I don't accept that lithium-ion batteries are more efficient than a methane-oxygen production plant plus generator. I think you are just looking at energy density. The plant keeps on producing methane-oxygen. In principle there is no upper limit to how much energy can be stored as long as the plant is functional.  We will know if it is working before humans depart for Mars.

I've covered the risk factors. There is no evidence that in even the worst dust storms the percentage of solar radiation received falls by more than two thirds of the normal rate.

I haven't proposed fuel cell technology.

Basing a proposal on proven  ATK technology is hardly "wishful thinking".

Antius wrote:

I referenced SP-100 as a representative space nuclear reactor in the 2500MWth range.  The project was cancelled in the 1990s when it became clear that NASA would not get funding for manned space flight projects beyond low Earth orbit.  This made it redundant for the foreseeable future.

150W/Kg is the potential power density of the solar cells without encapsulation.  It is not the power density of the whole system.  It remains to be seen whether Megaflex can produce solar power systems in the 100KWe range that compete on a mass and performance basis with a space nuclear reactor in the same power range.  These are cells that are literally as thin as paper.

I would be happy to see it happen, but I am sceptical.  There are a lot of complications that aren't being accounted for in your simple scenarios.  The need for encapsulation to avoid UV damage on Mars may be one.  Maybe I am over-egging it.  But I do know that radiation damage and oxidation are big enough problems here on Earth to require that all thin PV films be encapsulated in glass to prevent rapid degradation.  On Mars, the oxidation problem is less severe, but the radiation damage rate is hundreds of times greater.  How that will effect polymer lined PV cells is an unknown at present.

Another issue I can see is the breakdown voltage of silicon films that are literally microns thick.  This limits output voltage of the cells to a few tens of volts. For solar arrays spanning several thousand square metres, you either need solar cells clustered around local inverters and transformers or you need some thick cables delivering power back to your hab or propellant plant.  Either way, its more weight.  Significantly more weight.

And then there is storage.  As I have stated before, planning your mission around an intermittent power supply is likely to introduce significant problems.  So you need storage.  Li-ion batteries are more efficient than stored methane and oxygen, which reduces the area of cells needed and reduces both cell mass and surface deployment time.  They are also a lot more reliable than combined electrolysis fuel cell system, which must include numerous pumps, heaters, membranes and heat exchangers.  You were worried about the reliability of liquid metal cooled fission reactors with multiple independent power conversion loops.  How reliable do you think a fuel cell will be in comparison?  Batteries are more reliable and efficient, but they are heavy.  Dust storms and dust accumulation are other issues.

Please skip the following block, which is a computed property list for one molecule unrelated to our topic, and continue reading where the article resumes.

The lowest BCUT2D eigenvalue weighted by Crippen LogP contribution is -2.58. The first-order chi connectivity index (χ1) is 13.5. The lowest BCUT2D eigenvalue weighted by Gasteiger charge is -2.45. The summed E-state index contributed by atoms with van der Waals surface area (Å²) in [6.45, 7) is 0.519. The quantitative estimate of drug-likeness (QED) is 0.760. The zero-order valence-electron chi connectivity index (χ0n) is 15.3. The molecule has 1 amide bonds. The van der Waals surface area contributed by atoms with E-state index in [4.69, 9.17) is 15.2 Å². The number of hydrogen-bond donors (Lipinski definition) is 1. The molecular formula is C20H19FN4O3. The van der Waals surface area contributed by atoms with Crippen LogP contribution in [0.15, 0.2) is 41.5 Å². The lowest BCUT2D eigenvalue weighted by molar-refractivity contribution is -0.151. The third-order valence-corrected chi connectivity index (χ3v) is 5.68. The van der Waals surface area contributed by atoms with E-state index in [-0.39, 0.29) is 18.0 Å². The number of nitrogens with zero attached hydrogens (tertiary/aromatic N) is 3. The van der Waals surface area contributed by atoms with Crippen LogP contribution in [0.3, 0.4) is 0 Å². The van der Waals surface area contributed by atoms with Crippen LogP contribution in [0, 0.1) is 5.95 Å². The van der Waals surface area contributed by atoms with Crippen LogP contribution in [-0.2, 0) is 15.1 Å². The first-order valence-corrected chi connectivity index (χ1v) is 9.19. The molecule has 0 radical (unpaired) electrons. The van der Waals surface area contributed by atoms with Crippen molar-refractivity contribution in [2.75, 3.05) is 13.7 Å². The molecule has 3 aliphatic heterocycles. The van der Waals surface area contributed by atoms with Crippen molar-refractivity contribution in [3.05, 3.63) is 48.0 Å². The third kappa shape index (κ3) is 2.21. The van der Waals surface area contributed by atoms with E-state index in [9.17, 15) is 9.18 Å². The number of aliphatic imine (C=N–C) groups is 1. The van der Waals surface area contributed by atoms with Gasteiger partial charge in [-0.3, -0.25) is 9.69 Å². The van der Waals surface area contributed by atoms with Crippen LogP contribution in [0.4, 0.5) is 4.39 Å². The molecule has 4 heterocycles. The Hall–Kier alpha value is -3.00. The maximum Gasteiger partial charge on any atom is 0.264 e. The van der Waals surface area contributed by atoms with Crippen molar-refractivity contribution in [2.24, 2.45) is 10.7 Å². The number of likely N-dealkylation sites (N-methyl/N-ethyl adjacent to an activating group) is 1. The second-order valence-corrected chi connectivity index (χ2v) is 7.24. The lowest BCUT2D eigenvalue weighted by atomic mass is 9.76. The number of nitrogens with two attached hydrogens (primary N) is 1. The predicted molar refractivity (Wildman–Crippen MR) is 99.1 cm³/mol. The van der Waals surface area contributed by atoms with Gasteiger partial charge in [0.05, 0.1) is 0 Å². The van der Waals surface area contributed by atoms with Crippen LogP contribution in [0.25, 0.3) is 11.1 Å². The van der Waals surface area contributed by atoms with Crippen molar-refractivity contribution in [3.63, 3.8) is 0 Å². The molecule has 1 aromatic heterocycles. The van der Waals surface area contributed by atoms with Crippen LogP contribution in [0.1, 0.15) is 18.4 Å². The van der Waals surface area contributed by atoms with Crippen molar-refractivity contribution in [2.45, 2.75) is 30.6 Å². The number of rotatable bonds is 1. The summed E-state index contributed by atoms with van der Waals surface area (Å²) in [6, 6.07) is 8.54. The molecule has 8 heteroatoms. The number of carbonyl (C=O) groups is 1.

Maybe it is possible to solve these sorts of problems and produce a reliable system in the 100KW range with a mass power density superior to a nuclear reactor.  But wishful thinking won't get us there.


Let's Go to Mars...Google on: Fast Track to Mars blogspot.com

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#69 2017-06-10 15:16:14

louis
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From: UK
Registered: 2008-03-24
Posts: 5,615

Re: Going Solar...the best solution for Mars.

Not sure what your calculations are referencing SpaceNut. I was proposing titanium for any metal tanks - 3 tonnes in total, about 6 tonnes in steel equivalent or thereabouts. An alternative is lightweight gas bladders.

The 11,000 KWehs available as methane on the pioneers' arrival combined with the chemical battery storage and also the PV power available (even at reduced levels in a dust storm).

Once the pioneers are on Mars they can dig trenches, line them with cuboid gas bladders and lay over with regolith. These trenches can be used for gas storage. Under my proposals, you'd have about 40 days emergency supply available on arrival with no solar array input. I think that is enough for a failisafe scenario.


SpaceNut wrote:

1000 Gallons (US) = 3.78541178 Cubic Meter and that is 80% filled with NG (800 Gallons (US) = 3.02832943 Cubic Meter) which would be a use of 10.2m3/hr x 20hrs of run time would require 204 m^3 / 3 M^3 will = 68 tanks of the 1,000 gallon variety each having a mass of 2,350 Pounds = 1,065.94207 Kilograms each. or 72,788kg of empty steel...I have a feeling that the oxygen tanks would not be any different and that is 2 times as many to satify the useage. bringing the grand total of tanks to 204 minimum 1,000 gallon at a total mass of 217,464 kg or approximate 218mT....


Let's Go to Mars...Google on: Fast Track to Mars blogspot.com

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#70 2017-06-10 17:24:56

louis
Member
From: UK
Registered: 2008-03-24
Posts: 5,615

Re: Going Solar...the best solution for Mars.

In the UK I have seen figures suggesting that televisions can easily account for 25% of electricity usage. Other heavy usage can be accounted for by electric ovens or cookers,  increased space heating in poorly insulated homes, lavish lighting requirements, lawn mowers, power washers etc. In contrast, on Mars energy usage per capita, in terms of a domestic setting will be much lower. They will use low energy laptops not huge TVs. As for heating, the humans will be in a much more confined space and aerogel insulation will ensure that heat loss is very, very minimal. On the other hand we will have life support systems to power.